The flexible membrane 14, which permits the relative motion of each of the plurality of contact members 16, will allow additional contact bumps 22 to form an electrical connection with the contact members 16. As the flip-chip 20 continues to lower and contacts the socket 10, the fluid material within the chamber 24 will create an upward force upon the surface of the flexible membrane 14 opposite to the surface facing the device to be tested. This upward force, which is coupled with the resiliency of the flexible membrane 14, will help the unconnected contact members 16 rise up towards the appropriate contact bumps 22 when the other connected contact members 16 are pushed down toward the chamber 24. This will occur when the pressure in the chamber 24 is dynamically increased by a reduction in the volume of the chamber 24 caused by the contacting contact members 16 as they are pushed into housing 12. The fluid will try to equalize the pressure between the chamber 24 and ambient by bulging out in other areas of the flexible membrane 14. This bulging out may help instigate contact between the unconnected contact members 16 and the associated contact bumps 22, thus increasing the number of successful electrical connections between the plurality of contact members 16 and the plurality of contact bumps 22 on the flip-chip 20 or BOC, thereby improving the probability of a successful test of the chip 20. The bendable nature of the flexible membrane 14 along with such factors as, for example, the initial pressure of the fluid material in the chamber 24, whether the chamber 24 is sealed, and whether the fluid in the chamber 24 is compressible or incompressible, allows the plurality of contact members 16 to move relative to one another. Upon contact between the plurality of contact members 16 and the plurality of contact bumps 22, the electrical signals are then conducted by the electrical connections 18 to the electrical test equipment (not shown).
The pressure of the fluid material inside the chamber 24 may be adjustable so that an operator can increase or decrease the pressure when the operator wants to change the characteristics of the socket 10. In one embodiment, the pressure in the chamber 24 may be increased prior to contact between the flip-chip 20 and the socket 10. In this or another embodiment, once an electrical connection is made between some of the plurality of contact members 16 and the associated plurality of contact bumps 22, the pressure may then be increased to move the unconnected plurality of contact members 16 towards the unconnected plurality of contact bumps 22. It may not be desirable to keep the pressure in the chamber 24 at a high level unless the particular test sequence requires it to be at a high level. Thus, after its use in a test, the operator may then desire to open a release valve which is in flow communication with the pipe 26 to lower the pressure of the fluid material back down to a nominal or selected pressure. Alternatively, when initially positioning the flip-chip 20 and socket 10, the user may choose to lower the flip-chip 20 further towards the socket 10 rather than increasing the pressure of the fluid material. It may also be desirable to include guards (not shown) which prevent the flip-chip 20, or BOC, from being lowered too far down toward the socket 10, and thereby accidentally tearing the flexible membrane 14 or destroying its seal with the housing 12.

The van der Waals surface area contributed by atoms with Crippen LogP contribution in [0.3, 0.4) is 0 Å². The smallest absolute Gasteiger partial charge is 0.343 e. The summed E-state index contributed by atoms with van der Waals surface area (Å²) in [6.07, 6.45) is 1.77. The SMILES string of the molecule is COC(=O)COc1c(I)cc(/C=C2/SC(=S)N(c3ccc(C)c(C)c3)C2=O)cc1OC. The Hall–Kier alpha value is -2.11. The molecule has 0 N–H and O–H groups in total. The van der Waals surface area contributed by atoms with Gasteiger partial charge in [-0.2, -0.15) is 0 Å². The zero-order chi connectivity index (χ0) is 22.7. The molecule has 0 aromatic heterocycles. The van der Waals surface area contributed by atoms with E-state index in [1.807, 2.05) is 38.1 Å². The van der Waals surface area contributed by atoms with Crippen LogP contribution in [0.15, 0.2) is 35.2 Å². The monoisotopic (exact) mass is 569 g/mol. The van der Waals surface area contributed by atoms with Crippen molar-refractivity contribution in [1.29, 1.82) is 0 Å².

By reference to
Referring now to
The plurality of chambers 40 have individually controlled fluid material pressures with each being fed individually by a pipe 46 that extends through the housing 42 so as to form a conduit between the associated chamber 40 and the ambient environment. Alternatively, the plurality of chambers 40 may be fed from the same pipe 46. Numerous other-piping methods and designs known in the art may be employed to pump fluid into the plurality of chambers 40. Of course, it will be appreciated that the flip-chip configuration can be readily substituted for the BOC configuration in this embodiment, such that the contact bumps on the flip-chip are aligned with the contact members 16 in the manner illustrated in
The embodiment illustrated in
If desired, the illustrated clam shell configuration of the cartridge 31 permits application of pressure across the entire surface of the substrate 38 and socket 34. Although two securing members such as clamps are shown defining the cartridge 31, it will be appreciated that additional ones of these can be added to secure additional portions of the substrate 38 and socket 34 together. It will also be appreciated that the cartridge 31 can comprise a single member surrounding and sandwiching the substrate 38 and socket 34 together
Operation of the test procedure in accordance with one embodiment of the invention can be described with reference to
Numerous variations and modifications of the invention will become readily apparent to those skilled in the art. Accordingly, the invention may be embodied in other specific forms without departing from its spirit or essential characteristics. The detailed embodiment is to be considered in all respects only as illustrative and not restrictive and the scope of the invention is, therefore, indicated by the appended claims rather than by the foregoing description. All changes which come within the meaning and range of equivalency of the claims are to be embraced within their scope.
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|U.S. Classification||29/595, 29/842, 29/592.1, 29/825, 29/852, 324/756.02, 324/762.02|
|International Classification||G01R3/00, G01R1/04|
|Cooperative Classification||Y10T29/49165, Y10T29/49147, G01R3/00, Y10T29/49117, Y10T29/49007, H01R13/24, Y10T29/49169, Y10T29/49002, Y10T29/4913, G01R1/0483, G01R1/0735|
|European Classification||G01R3/00, G01R1/04S3U|
|Dec 2, 2009||FPAY||Fee payment|
Year of fee payment: 4
|Dec 4, 2013||FPAY||Fee payment|
Year of fee payment: 8